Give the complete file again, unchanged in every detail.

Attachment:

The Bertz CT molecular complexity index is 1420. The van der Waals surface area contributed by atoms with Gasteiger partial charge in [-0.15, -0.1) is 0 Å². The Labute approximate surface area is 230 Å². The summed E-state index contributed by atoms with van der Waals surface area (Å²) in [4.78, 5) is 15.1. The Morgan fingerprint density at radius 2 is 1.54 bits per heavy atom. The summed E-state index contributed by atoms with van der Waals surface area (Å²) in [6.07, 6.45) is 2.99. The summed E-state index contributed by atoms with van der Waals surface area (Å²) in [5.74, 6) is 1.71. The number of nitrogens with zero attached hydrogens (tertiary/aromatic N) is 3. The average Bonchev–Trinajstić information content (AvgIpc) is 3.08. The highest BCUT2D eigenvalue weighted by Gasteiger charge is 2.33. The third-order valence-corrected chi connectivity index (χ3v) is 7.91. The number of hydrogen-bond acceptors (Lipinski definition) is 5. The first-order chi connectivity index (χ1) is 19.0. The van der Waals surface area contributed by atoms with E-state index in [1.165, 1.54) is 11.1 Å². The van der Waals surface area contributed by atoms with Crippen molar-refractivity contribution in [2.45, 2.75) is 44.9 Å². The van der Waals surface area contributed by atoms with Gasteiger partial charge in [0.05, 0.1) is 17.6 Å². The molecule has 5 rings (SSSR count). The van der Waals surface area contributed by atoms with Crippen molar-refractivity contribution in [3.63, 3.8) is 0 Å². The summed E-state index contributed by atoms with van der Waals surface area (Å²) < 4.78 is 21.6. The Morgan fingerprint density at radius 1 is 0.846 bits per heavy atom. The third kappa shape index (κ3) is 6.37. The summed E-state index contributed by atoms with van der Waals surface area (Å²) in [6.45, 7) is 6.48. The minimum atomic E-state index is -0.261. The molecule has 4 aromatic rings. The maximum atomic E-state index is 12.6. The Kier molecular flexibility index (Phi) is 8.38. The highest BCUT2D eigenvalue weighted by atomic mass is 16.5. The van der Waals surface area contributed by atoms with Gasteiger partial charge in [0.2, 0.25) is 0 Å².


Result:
The Bertz CT molecular complexity index is 1420. The van der Waals surface area contributed by atoms with Gasteiger partial charge in [-0.15, -0.1) is 0 Å². The Labute approximate surface area is 230 Å². The summed E-state index contributed by atoms with van der Waals surface area (Å²) in [4.78, 5) is 15.1. The Morgan fingerprint density at radius 2 is 1.54 bits per heavy atom. The summed E-state index contributed by atoms with van der Waals surface area (Å²) in [6.07, 6.45) is 2.99. The summed E-state index contributed by atoms with van der Waals surface area (Å²) in [5.74, 6) is 1.71. The number of nitrogens with zero attached hydrogens (tertiary/aromatic N) is 3. The average Bonchev–Trinajstić information content (AvgIpc) is 3.08. The highest BCUT2D eigenvalue weighted by Gasteiger charge is 2.33. The third-order valence-corrected chi connectivity index (χ3v) is 7.91. The number of hydrogen-bond acceptors (Lipinski definition) is 5. The first-order chi connectivity index (χ1) is 19.0. The van der Waals surface area contributed by atoms with E-state index in [1.165, 1.54) is 11.1 Å². The van der Waals surface area contributed by atoms with Crippen molar-refractivity contribution in [2.45, 2.75) is 44.9 Å². The van der Waals surface area contributed by atoms with Gasteiger partial charge in [0.05, 0.1) is 17.6 Å². The molecule has 5 rings (SSSR count). The van der Waals surface area contributed by atoms with Crippen molar-refractivity contribution in [3.63, 3.8) is 0 Å². The summed E-state index contributed by atoms with van der Waals surface area (Å²) < 4.78 is 21.6. The Morgan fingerprint density at radius 1 is 0.846 bits per heavy atom. The third kappa shape index (κ3) is 6.37. The summed E-state index contributed by atoms with van der Waals surface area (Å²) in [6.45, 7) is 6.48. The minimum atomic E-state index is -0.261. The molecule has 4 aromatic rings. The maximum atomic E-state index is 12.6. The Kier molecular flexibility index (Phi) is 8.38. The highest BCUT2D eigenvalue weighted by atomic mass is 16.5. The van der Waals surface area contributed by atoms with Gasteiger partial charge in [0.2, 0.25) is 0 Å².